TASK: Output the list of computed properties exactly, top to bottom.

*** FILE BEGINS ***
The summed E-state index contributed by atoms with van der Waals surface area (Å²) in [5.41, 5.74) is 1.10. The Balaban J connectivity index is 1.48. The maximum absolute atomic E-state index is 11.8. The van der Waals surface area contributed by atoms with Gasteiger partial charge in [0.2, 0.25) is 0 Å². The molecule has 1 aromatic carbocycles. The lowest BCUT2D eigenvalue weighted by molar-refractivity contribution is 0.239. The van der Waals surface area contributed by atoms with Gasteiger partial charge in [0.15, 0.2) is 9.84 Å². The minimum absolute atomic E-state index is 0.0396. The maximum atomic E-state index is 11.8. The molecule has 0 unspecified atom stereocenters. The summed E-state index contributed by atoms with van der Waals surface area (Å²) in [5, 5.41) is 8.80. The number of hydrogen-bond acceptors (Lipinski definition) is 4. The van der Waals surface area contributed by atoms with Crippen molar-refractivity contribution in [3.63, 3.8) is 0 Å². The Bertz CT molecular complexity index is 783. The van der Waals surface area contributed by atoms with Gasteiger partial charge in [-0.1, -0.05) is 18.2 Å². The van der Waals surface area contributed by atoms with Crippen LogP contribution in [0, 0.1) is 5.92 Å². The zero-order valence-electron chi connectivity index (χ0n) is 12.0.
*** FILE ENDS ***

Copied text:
The summed E-state index contributed by atoms with van der Waals surface area (Å²) in [5.41, 5.74) is 1.10. The Balaban J connectivity index is 1.48. The maximum absolute atomic E-state index is 11.8. The van der Waals surface area contributed by atoms with Gasteiger partial charge in [0.2, 0.25) is 0 Å². The molecule has 1 aromatic carbocycles. The lowest BCUT2D eigenvalue weighted by molar-refractivity contribution is 0.239. The van der Waals surface area contributed by atoms with Gasteiger partial charge in [0.15, 0.2) is 9.84 Å². The minimum absolute atomic E-state index is 0.0396. The maximum atomic E-state index is 11.8. The molecule has 0 unspecified atom stereocenters. The summed E-state index contributed by atoms with van der Waals surface area (Å²) in [5, 5.41) is 8.80. The number of hydrogen-bond acceptors (Lipinski definition) is 4. The van der Waals surface area contributed by atoms with Crippen molar-refractivity contribution in [3.63, 3.8) is 0 Å². The Bertz CT molecular complexity index is 783. The van der Waals surface area contributed by atoms with Gasteiger partial charge in [-0.1, -0.05) is 18.2 Å². The van der Waals surface area contributed by atoms with Crippen LogP contribution in [0, 0.1) is 5.92 Å². The zero-order valence-electron chi connectivity index (χ0n) is 12.0.